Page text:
Interesting characters or people with interesting traits are everywhere.  They are your friends, relatives, people on public transport, from your imagination or from books.  They have diverse interests and outlooks and unique mannerisms, ways of speaking, families, histories, experiences, likes and dislikes.  Starting off your character or the traits of your character on someone you know can be useful, but its best to give the character its own space, it is your creation after all.  If you let it, it can take on a life of its own.


Characters that have depth are the most engaging, and the ones that keep you interested in what happens to them. In the film School of Rock, the main character, Dewey, is funny and endearing, you really care what happens to him and want him to succeed. He is a completely flawed, hopeless loveable character, and around him are other excellent characters that create tension in the story on screen. Dewey is not a boring stereo-typed character as some of the people in the band are that kick him out. Characters with more complexity are more believable and engage with their audience more, it is best to disarm and surprise your audience with a sensitive characterisation than bore them with a stereotype. For example a stereo-type would be a housewife, but an interesting character would be a housewife that is secretly an undercover agent. Putting contrast into the characters, like a tough guy that likes growing flowers, or looks after sick animals in his spare time.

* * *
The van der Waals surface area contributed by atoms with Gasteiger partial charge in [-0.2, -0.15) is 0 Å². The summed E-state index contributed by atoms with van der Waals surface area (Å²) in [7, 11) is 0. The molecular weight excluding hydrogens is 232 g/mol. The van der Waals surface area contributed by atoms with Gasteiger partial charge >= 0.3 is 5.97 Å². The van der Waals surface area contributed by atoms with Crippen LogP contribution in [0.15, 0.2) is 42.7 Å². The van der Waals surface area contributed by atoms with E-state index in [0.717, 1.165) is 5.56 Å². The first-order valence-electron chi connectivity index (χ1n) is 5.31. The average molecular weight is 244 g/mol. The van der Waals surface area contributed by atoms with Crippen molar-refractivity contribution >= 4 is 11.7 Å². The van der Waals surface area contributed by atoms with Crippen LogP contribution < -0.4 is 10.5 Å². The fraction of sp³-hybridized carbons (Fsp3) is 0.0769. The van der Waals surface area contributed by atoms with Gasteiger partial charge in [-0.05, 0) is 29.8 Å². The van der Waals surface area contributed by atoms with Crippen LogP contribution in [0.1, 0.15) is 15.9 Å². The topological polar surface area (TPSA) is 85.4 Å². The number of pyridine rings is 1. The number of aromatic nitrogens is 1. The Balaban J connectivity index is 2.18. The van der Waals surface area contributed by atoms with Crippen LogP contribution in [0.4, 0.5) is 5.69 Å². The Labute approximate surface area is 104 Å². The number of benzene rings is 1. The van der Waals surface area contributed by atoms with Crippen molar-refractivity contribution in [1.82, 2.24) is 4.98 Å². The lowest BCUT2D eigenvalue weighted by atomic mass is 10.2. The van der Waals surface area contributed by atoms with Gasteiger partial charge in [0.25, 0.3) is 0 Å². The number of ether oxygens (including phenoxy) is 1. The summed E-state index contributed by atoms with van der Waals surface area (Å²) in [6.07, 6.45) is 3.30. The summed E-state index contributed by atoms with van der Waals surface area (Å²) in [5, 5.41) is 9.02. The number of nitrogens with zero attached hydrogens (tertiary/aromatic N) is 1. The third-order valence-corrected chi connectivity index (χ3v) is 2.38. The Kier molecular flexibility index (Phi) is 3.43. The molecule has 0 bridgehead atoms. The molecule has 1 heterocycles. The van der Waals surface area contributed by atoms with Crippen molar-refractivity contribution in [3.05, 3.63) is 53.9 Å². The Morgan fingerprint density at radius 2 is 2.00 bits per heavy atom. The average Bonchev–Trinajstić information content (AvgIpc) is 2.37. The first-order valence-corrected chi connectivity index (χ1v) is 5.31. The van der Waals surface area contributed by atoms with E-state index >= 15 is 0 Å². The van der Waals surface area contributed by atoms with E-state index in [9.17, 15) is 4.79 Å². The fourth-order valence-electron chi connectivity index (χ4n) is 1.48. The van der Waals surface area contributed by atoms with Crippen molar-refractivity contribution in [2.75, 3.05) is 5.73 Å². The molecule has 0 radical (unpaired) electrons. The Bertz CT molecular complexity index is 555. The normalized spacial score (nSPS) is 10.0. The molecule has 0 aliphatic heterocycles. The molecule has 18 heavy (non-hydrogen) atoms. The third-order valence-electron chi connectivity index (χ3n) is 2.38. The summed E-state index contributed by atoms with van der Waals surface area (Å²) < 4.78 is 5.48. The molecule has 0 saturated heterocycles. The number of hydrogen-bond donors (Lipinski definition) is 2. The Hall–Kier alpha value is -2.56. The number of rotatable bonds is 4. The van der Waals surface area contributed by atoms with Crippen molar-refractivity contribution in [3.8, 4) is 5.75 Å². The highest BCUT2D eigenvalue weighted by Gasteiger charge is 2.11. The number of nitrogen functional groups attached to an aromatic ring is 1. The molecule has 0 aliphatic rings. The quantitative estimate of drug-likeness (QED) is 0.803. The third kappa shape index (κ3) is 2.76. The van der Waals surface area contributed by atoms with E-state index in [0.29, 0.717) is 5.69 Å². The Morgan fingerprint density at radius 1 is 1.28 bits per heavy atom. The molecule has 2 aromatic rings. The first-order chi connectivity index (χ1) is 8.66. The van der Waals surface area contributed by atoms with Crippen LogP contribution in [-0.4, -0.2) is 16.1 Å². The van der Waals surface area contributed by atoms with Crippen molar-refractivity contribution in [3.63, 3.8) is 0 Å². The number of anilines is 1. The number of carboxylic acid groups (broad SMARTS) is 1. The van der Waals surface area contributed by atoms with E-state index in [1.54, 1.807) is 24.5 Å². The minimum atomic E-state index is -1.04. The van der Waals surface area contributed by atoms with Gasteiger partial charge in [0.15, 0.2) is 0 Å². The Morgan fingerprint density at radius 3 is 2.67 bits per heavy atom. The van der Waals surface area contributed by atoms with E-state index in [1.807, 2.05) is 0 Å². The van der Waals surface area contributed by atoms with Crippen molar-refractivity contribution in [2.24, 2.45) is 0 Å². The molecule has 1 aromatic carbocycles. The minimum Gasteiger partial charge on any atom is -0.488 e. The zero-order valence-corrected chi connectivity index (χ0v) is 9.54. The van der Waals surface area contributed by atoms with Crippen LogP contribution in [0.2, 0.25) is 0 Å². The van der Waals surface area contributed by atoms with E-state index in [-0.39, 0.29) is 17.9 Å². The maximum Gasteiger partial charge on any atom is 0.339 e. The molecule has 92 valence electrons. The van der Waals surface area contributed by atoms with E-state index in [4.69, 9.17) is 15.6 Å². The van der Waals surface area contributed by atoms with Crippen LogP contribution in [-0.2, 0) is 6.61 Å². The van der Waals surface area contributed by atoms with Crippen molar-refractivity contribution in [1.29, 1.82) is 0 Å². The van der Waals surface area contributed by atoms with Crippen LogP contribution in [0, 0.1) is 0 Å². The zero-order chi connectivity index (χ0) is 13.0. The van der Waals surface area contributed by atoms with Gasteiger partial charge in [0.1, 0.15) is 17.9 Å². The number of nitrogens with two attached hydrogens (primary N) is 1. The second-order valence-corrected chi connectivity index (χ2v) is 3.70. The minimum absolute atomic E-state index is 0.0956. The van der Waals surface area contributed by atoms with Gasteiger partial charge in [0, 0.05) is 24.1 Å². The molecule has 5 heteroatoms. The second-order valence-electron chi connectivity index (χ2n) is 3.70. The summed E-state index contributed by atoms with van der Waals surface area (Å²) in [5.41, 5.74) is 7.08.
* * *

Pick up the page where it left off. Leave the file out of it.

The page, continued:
Developing different ways your character speaks helps to identity them, as does the way they move and mannerisms – these can provide excellent ways to include complexity in your character without spelling it out in a literal way.  It can be the way they laugh, nervous toe tapping or sighing, mannerisms can be used as manifestations of the subtext of the character. Below are some questions to help you explore your character more. You don’t have to answer every single one of them, but the more that you do answer the better, this is your Character Development Sheet.

Outline for creating a character (copy these down in your visual diary and answer as many as you can, thinking about complexity and characteristic)

  1. name
  2. age
  3. address
  4. job
  5. home
  6. hobby
  7. reoccurring fantasy
  8. reoccurring nightmare
  9. mode of transport
  10. best friend
  11. favourite meal
  12. most important book
  13. favourite piece of music
  14. girl/boy friend
  15. phobia
  16. vanity point
  17. favourite article of clothing
  18. favourite color
  19. favourite relative
  20. distressing quirk of character
  21. favourite film
  22. impossible dream
  23. secret ambition
  24. outlook on life – optimist or pessimist


Great job!